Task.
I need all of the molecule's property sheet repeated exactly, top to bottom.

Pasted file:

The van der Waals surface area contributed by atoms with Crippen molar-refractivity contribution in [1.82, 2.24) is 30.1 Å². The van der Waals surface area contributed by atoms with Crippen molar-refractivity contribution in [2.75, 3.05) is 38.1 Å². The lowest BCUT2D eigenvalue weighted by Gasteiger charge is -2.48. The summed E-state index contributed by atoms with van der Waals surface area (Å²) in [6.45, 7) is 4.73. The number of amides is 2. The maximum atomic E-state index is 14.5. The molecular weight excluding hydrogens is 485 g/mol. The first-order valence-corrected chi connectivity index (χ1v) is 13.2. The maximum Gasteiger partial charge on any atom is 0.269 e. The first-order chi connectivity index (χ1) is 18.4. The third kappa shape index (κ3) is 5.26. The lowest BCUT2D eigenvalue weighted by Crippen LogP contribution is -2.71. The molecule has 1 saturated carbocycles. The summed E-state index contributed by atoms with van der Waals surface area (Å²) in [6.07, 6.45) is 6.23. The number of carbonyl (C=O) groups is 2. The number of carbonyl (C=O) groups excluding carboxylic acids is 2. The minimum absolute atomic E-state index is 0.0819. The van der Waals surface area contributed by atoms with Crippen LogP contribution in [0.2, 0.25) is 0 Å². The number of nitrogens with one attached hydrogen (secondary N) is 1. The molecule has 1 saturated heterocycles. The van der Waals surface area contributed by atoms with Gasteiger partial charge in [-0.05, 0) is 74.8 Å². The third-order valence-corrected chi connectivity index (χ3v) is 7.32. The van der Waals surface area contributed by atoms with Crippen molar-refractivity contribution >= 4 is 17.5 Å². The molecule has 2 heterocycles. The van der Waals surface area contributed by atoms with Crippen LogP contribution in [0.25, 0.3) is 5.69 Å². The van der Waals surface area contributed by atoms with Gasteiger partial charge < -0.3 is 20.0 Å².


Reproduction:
The van der Waals surface area contributed by atoms with Crippen molar-refractivity contribution in [1.82, 2.24) is 30.1 Å². The van der Waals surface area contributed by atoms with Crippen molar-refractivity contribution in [2.75, 3.05) is 38.1 Å². The lowest BCUT2D eigenvalue weighted by Gasteiger charge is -2.48. The summed E-state index contributed by atoms with van der Waals surface area (Å²) in [6.45, 7) is 4.73. The number of amides is 2. The maximum atomic E-state index is 14.5. The molecular weight excluding hydrogens is 485 g/mol. The first-order valence-corrected chi connectivity index (χ1v) is 13.2. The maximum Gasteiger partial charge on any atom is 0.269 e. The first-order chi connectivity index (χ1) is 18.4. The third kappa shape index (κ3) is 5.26. The lowest BCUT2D eigenvalue weighted by Crippen LogP contribution is -2.71. The molecule has 1 saturated carbocycles. The summed E-state index contributed by atoms with van der Waals surface area (Å²) in [6.07, 6.45) is 6.23. The number of carbonyl (C=O) groups is 2. The number of carbonyl (C=O) groups excluding carboxylic acids is 2. The minimum absolute atomic E-state index is 0.0819. The van der Waals surface area contributed by atoms with Crippen LogP contribution in [0.2, 0.25) is 0 Å². The number of nitrogens with one attached hydrogen (secondary N) is 1. The molecule has 1 saturated heterocycles. The van der Waals surface area contributed by atoms with Gasteiger partial charge in [-0.05, 0) is 74.8 Å². The third-order valence-corrected chi connectivity index (χ3v) is 7.32. The van der Waals surface area contributed by atoms with Crippen molar-refractivity contribution >= 4 is 17.5 Å². The molecule has 2 heterocycles. The van der Waals surface area contributed by atoms with Crippen LogP contribution in [0.25, 0.3) is 5.69 Å². The van der Waals surface area contributed by atoms with Gasteiger partial charge < -0.3 is 20.0 Å².